Value education in liberal arts

Posted on April 14, 2015 in Education Debates – Technology/Op-ed
April 13, 2015.   By John D. Whyte, The Starphoenix

John D. Whyte is professor emeritus, political and international studies and policy fellow at the Johnson-Shoyama Graduate School at the University of Regina.

The commitment of Canadian universities to the liberal arts – the humanities and social sciences – is in decline. While university programs outside the liberal arts, such as professional and training courses, are both challenging and valuable, the weakening of liberal arts education is a serious impediment to the development of national capacity and society’s long-term well-being.

Liberal arts education promotes reflection, critical thought, conceptualization and deep understanding. It develops intellectual practices that lead to questioning and to discoveries and reforms that ground social progress.

When Canadian author Robertson Davies was making the transition from newspaper editor to Master of Massey College years ago, he came to the University of Toronto to teach a course on drama. I took this course. It was a cornucopia of insights into human relations and experiences.

Studying King Lear revealed that the love behind nurturing relationships often produces obligation, expectation and disappointment. Although deep, this love is overlaid by emotional complexities and can be marred by resentment. In studying the plays of John Millington Synge, I came to see that both our humanity and wisdom fade when cultural wisdom, mystery, myth and folklore are expelled from our search for the meaning of things.

This was just one course and only one form of expression, but it helped dispel my sense of certainty, challenged facile conclusions, and rebuked cynicism. It encouraged intellectual openness. What does this memory say to us about the value of university education today? The question of educational value is important for students as they make decisions about what to study. It is also central to the decisions of governments and corporations as they decide which education to fund.

We often say that students, families, governments and businesses make decisions about what sort of education to invest in. The metaphor of investment suggests returns and, when we think in terms of education’s returns, students think of careers and incomes, governments think of enabling economic growth, and business considers what sort of training serves its needs.

These ways of seeing the value of universities have been internalized by universities themselves and have led to shifts in priorities. But there is another, and truer, conception of the purpose of university education – one that is less tied to specific economic and corporate purposes, less utilitarian and less related to specific futures and specific functions.

Liberal arts education (like pure sciences education) values exploration and discovery, critical assessment, curiosity and the search for the meaning of all that we observe. Its core methods are seeking the wisdom and understanding that lies in our inherited cultures and our inherited knowledge and, then, being ready to discover the even deeper truths and meanings of what we have experienced.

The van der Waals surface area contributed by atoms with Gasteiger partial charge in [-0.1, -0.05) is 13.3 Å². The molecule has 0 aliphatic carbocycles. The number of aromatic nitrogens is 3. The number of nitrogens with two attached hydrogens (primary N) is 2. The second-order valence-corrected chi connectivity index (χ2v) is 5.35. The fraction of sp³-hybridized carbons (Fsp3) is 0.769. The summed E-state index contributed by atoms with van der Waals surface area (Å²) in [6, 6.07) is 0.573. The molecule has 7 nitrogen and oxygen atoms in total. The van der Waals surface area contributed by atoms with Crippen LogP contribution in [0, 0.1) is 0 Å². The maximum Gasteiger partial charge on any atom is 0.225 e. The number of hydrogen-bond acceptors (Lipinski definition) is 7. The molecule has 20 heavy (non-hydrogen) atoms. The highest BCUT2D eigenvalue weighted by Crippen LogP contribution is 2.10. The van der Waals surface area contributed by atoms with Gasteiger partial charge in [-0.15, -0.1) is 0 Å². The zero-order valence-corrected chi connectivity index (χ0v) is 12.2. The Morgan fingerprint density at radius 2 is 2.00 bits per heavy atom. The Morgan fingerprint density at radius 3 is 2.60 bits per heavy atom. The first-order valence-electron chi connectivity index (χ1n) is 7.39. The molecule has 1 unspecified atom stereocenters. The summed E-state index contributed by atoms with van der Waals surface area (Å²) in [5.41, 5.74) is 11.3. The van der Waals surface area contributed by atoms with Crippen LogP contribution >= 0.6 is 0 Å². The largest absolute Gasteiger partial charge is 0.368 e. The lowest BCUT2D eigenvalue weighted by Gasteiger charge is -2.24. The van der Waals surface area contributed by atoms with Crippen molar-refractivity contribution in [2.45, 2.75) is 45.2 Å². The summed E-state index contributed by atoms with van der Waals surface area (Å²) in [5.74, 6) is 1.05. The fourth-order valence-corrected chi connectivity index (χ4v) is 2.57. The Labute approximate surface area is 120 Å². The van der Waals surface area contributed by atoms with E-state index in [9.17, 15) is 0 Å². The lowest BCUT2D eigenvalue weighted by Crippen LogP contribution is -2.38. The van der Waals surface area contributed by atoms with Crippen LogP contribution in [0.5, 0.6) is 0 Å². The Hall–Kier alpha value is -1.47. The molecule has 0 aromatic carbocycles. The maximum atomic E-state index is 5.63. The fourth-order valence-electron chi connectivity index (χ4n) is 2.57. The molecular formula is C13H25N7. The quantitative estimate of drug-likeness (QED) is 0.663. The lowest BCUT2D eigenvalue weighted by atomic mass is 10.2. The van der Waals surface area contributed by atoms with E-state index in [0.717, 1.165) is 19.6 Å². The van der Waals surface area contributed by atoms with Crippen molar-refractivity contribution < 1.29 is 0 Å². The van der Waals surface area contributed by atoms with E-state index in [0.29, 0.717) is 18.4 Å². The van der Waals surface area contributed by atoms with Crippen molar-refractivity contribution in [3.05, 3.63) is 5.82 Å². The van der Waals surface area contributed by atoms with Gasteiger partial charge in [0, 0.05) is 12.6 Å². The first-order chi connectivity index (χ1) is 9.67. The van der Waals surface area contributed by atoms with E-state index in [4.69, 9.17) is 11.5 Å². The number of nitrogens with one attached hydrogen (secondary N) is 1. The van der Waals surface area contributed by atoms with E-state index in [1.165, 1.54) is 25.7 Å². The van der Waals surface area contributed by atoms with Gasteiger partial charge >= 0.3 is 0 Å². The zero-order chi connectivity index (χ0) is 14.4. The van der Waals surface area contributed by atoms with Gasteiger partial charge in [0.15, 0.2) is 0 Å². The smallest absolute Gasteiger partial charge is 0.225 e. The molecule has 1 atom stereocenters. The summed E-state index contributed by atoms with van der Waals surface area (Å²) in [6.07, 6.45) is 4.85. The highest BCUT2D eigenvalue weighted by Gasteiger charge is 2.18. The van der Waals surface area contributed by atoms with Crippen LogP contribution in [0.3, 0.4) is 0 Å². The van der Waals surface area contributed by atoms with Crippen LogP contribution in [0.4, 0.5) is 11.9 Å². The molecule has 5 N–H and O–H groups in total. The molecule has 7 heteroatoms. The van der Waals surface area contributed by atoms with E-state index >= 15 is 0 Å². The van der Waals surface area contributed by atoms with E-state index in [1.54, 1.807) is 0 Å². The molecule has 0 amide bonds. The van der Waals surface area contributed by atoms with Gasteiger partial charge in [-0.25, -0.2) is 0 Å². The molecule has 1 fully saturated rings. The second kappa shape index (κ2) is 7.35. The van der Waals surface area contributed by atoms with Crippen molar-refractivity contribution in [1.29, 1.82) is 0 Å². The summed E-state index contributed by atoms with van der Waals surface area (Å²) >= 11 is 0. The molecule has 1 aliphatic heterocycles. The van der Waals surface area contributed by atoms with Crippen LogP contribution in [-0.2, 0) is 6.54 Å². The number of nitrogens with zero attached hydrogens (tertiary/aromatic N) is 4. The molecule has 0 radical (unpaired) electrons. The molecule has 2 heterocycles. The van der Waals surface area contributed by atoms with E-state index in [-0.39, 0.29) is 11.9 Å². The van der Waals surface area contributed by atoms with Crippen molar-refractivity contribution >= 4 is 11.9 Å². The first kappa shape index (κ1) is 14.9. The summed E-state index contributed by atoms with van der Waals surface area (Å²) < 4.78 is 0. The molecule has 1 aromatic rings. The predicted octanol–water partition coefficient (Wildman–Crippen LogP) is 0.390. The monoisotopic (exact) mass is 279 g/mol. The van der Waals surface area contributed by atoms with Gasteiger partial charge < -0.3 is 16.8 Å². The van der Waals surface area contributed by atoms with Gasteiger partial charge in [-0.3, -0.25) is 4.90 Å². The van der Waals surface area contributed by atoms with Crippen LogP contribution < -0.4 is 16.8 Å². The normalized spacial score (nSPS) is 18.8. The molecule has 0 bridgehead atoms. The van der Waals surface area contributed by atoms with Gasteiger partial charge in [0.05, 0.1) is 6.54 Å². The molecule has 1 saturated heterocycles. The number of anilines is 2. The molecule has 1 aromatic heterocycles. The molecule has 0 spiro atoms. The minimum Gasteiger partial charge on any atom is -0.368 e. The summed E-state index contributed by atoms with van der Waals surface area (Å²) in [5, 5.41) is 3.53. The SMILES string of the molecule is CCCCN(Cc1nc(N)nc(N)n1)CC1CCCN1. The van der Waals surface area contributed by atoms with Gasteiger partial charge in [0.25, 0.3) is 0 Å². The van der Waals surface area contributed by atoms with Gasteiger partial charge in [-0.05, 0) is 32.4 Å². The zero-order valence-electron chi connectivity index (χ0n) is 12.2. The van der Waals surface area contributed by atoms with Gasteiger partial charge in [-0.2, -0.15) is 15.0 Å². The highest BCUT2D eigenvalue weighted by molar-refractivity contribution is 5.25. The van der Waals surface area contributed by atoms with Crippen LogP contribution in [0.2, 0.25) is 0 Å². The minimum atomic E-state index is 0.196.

This part of university education focuses on enquiry that helps us grasp the richness of life through examining all of its elements – its purposes, justice, culture and art, idealism, criticism, striving, mercy, humanism and invention.

Liberal arts education comes from humankind’s gift of critical inquiry – deciding what it is we can honestly say we know and claim to understand. Nothing serves humanity more than, first, the intellectual rigour to discern – at least for now – what can be known and, second, the critical insight to discard claims of knowledge that are grounded on limited knowledge and entrenched beliefs.

The world has always been dynamic, and so must be our knowledge of it. Learning conventional truth does not prepare us to handle the changes in nature, in markets, in human relations and in science. Inquiry, adaptation and invention are the skills on which society depends. This is education’s purpose – to gain the capacity to make a better world and discover the possibilities of more fulfilling lives for everyone.

Liberal arts education opens up the complexities and the truths that lurk in experience when we learn to be reflective, imaginative and critical. It teaches students to be brave enough to doubt, seek wisdom and adopt a rich vision of life.

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One Response to “Value education in liberal arts”

  1. Thank you for posting such an important political statement, so eloquently expressed. I have never regretted my degree in English literature. Those four years spent reading deeply and widely, and figuring out my relationship to the ideas presented has informed all the work that I’ve done over the course of an interesting career, and enriched my own life story in more ways than I can count.
    Great progress only happens at times and places where the arts are allowed to thrive. We are a poorer society for gutting the humanities in our universities, and urging our children down alternate, less interesting paths. A just and inclusive society needs all of the critical thinking and creative spirit we can nurture… I think I’ll go and revisit King Lear!


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